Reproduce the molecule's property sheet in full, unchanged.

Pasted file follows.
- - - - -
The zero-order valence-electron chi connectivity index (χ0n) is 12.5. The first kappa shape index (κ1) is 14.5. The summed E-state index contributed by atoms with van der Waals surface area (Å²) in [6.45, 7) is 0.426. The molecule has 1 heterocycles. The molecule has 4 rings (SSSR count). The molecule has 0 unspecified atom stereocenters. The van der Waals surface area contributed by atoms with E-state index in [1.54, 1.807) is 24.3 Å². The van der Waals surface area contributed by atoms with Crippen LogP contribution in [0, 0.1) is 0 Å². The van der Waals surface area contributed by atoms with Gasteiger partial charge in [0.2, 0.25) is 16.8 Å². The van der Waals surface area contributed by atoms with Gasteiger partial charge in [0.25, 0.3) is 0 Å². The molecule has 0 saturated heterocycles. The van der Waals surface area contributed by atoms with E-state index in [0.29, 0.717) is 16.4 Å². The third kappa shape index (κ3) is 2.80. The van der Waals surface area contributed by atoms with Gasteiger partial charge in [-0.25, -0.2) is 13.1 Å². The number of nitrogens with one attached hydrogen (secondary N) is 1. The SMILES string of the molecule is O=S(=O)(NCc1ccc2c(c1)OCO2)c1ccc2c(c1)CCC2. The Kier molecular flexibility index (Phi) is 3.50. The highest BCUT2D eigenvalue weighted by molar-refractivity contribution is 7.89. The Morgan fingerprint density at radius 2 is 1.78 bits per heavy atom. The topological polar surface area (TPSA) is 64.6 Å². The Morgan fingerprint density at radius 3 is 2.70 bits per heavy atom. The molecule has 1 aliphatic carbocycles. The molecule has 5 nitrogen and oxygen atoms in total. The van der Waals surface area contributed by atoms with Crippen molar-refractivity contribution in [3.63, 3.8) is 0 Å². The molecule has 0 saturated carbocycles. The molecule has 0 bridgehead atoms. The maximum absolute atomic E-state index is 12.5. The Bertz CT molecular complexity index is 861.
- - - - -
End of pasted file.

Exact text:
The zero-order valence-electron chi connectivity index (χ0n) is 12.5. The first kappa shape index (κ1) is 14.5. The summed E-state index contributed by atoms with van der Waals surface area (Å²) in [6.45, 7) is 0.426. The molecule has 1 heterocycles. The molecule has 4 rings (SSSR count). The molecule has 0 unspecified atom stereocenters. The van der Waals surface area contributed by atoms with E-state index in [1.54, 1.807) is 24.3 Å². The van der Waals surface area contributed by atoms with Crippen LogP contribution in [0, 0.1) is 0 Å². The van der Waals surface area contributed by atoms with Gasteiger partial charge in [0.2, 0.25) is 16.8 Å². The van der Waals surface area contributed by atoms with Gasteiger partial charge in [0.25, 0.3) is 0 Å². The molecule has 0 saturated heterocycles. The van der Waals surface area contributed by atoms with E-state index in [0.29, 0.717) is 16.4 Å². The third kappa shape index (κ3) is 2.80. The van der Waals surface area contributed by atoms with Gasteiger partial charge in [-0.25, -0.2) is 13.1 Å². The number of nitrogens with one attached hydrogen (secondary N) is 1. The SMILES string of the molecule is O=S(=O)(NCc1ccc2c(c1)OCO2)c1ccc2c(c1)CCC2. The Kier molecular flexibility index (Phi) is 3.50. The highest BCUT2D eigenvalue weighted by molar-refractivity contribution is 7.89. The Morgan fingerprint density at radius 2 is 1.78 bits per heavy atom. The topological polar surface area (TPSA) is 64.6 Å². The Morgan fingerprint density at radius 3 is 2.70 bits per heavy atom. The molecule has 1 aliphatic carbocycles. The molecule has 5 nitrogen and oxygen atoms in total. The van der Waals surface area contributed by atoms with Crippen molar-refractivity contribution in [3.63, 3.8) is 0 Å². The molecule has 0 saturated carbocycles. The molecule has 0 bridgehead atoms. The maximum absolute atomic E-state index is 12.5. The Bertz CT molecular complexity index is 861.